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How will the Energy Act affect you?

The Energy Bill received Royal Assent in October, bringing the Energy Act 2011 into force.

The new Act, which came into force on 18 October, paves the way for some of the key elements of the coalition’s programme for government. The Department of Energy and Climate Change (DECC) says the Act “provides for a step change in the provision of energy efficiency measures to homes and businesses”, introducing the first Annual Energy Statement and aiming to facilitate low-carbon energy supplies and promote fair competition in the energy markets.

There are a number of key measures included in the new Act. The introduction of the Green Deal launches a new financing framework designed to enable provision of fixed improvements to energy efficiency of commercial and residential property, funded by a charge against energy bills rather than an upfront cost.

A new Energy Company Obligation will take over from existing obligations to reduce carbon emissions - the Carbon Emissions Reduction Target (CERT) and the Community Energy saving Programme (CESP) which expire at the end of 2012.

The Energy Act also includes provisions that will affect the private rented sector – both residential and commercial. From April 2016, private residential landlords will be unable to refuse a tenant’s reasonable request for consent to energy efficiency improvements to a property, where a finance package such as the Green Deal and/or the Energy Company Obilgation is available.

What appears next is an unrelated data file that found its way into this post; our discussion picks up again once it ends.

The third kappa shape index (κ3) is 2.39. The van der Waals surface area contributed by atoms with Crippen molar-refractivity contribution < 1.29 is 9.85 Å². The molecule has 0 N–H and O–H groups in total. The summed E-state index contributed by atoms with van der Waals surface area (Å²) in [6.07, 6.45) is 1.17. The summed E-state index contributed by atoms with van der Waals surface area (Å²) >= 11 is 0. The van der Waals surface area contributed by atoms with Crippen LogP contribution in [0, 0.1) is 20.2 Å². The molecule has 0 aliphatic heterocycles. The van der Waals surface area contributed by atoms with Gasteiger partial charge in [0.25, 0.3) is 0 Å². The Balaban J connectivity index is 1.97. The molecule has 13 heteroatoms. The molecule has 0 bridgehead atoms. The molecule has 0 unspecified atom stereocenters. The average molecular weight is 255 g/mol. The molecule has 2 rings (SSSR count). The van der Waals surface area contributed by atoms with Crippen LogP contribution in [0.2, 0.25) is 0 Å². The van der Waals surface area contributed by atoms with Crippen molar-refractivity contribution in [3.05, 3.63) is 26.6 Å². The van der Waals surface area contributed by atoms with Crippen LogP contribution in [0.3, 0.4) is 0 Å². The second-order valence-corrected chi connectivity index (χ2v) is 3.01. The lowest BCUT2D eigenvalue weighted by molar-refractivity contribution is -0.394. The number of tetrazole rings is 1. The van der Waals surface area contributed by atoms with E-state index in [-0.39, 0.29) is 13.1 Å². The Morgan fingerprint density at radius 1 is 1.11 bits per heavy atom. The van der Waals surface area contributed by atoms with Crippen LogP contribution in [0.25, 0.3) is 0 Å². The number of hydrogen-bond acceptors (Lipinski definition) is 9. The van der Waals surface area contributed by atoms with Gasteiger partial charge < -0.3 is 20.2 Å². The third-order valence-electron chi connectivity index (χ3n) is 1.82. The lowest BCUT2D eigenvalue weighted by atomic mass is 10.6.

Also from April 2018, it will be against the law to rent out either residential or commercial premises where a minimum energy efficiency standard has not been achieved. The rating that premises will have to meet has not yet been confirmed but the DECC suggests that this is likely to be EPC rating ‘E’. Once this provision comes into force, landlords will not be able to let that property until appropriate certain energy efficiency improvements have been made. This means that landlords of buildings that are currently rated ‘F’ have some time to make the necessary improvements. However, it is important to note that 1 April 2018 is a long-stop date and the rule could be applied earlier than this.

For property advisers carrying out EPCs, it is important that they make clients aware of situations where EPC ratings may be marginal and make timely recommendations as to how premises could be improved to meet the requirements of the new Act.

For more information, contact Mark Rabbett, Director at Watts Group PLC, on 020 7398 8432.

The Watts Bulletin is the technical companion to the Watts Pocket Handbook, the essential guide to property and construction, as used by professionals since 1983.

Watts Bulletin editor: Trevor Rushton.